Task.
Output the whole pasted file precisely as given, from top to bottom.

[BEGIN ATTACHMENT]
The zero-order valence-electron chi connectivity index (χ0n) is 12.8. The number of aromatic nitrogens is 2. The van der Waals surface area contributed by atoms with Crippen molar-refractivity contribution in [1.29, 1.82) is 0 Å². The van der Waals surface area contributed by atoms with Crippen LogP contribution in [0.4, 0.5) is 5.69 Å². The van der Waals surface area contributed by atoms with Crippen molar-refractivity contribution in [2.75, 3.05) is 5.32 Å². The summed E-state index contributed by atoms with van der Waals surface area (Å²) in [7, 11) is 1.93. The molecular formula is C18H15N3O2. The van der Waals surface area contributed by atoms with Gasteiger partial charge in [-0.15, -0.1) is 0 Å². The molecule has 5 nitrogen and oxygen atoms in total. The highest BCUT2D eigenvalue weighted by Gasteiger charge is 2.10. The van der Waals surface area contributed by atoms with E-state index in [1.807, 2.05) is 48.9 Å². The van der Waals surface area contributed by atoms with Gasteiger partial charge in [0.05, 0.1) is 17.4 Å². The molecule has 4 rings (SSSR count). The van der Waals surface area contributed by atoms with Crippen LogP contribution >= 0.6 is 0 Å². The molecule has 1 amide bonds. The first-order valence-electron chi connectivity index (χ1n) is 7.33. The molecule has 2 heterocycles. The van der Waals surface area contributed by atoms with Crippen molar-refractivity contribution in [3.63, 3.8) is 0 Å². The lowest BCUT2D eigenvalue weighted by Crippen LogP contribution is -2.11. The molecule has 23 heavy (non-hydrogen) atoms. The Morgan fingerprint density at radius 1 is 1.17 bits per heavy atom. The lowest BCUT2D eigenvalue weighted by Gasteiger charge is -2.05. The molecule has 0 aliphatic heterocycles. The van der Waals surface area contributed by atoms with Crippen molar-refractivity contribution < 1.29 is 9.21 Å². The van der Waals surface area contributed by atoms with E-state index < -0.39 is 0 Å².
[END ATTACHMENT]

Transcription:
The zero-order valence-electron chi connectivity index (χ0n) is 12.8. The number of aromatic nitrogens is 2. The van der Waals surface area contributed by atoms with Crippen molar-refractivity contribution in [1.29, 1.82) is 0 Å². The van der Waals surface area contributed by atoms with Crippen LogP contribution in [0.4, 0.5) is 5.69 Å². The van der Waals surface area contributed by atoms with Crippen molar-refractivity contribution in [2.75, 3.05) is 5.32 Å². The summed E-state index contributed by atoms with van der Waals surface area (Å²) in [7, 11) is 1.93. The molecular formula is C18H15N3O2. The van der Waals surface area contributed by atoms with Gasteiger partial charge in [-0.15, -0.1) is 0 Å². The molecule has 5 nitrogen and oxygen atoms in total. The highest BCUT2D eigenvalue weighted by Gasteiger charge is 2.10. The van der Waals surface area contributed by atoms with E-state index in [1.807, 2.05) is 48.9 Å². The van der Waals surface area contributed by atoms with Gasteiger partial charge in [0.05, 0.1) is 17.4 Å². The molecule has 4 rings (SSSR count). The van der Waals surface area contributed by atoms with Crippen LogP contribution >= 0.6 is 0 Å². The molecule has 1 amide bonds. The first-order valence-electron chi connectivity index (χ1n) is 7.33. The molecule has 2 heterocycles. The van der Waals surface area contributed by atoms with Crippen molar-refractivity contribution in [3.63, 3.8) is 0 Å². The lowest BCUT2D eigenvalue weighted by Crippen LogP contribution is -2.11. The molecule has 23 heavy (non-hydrogen) atoms. The Morgan fingerprint density at radius 1 is 1.17 bits per heavy atom. The lowest BCUT2D eigenvalue weighted by Gasteiger charge is -2.05. The molecule has 0 aliphatic heterocycles. The van der Waals surface area contributed by atoms with Crippen molar-refractivity contribution < 1.29 is 9.21 Å². The van der Waals surface area contributed by atoms with E-state index < -0.39 is 0 Å².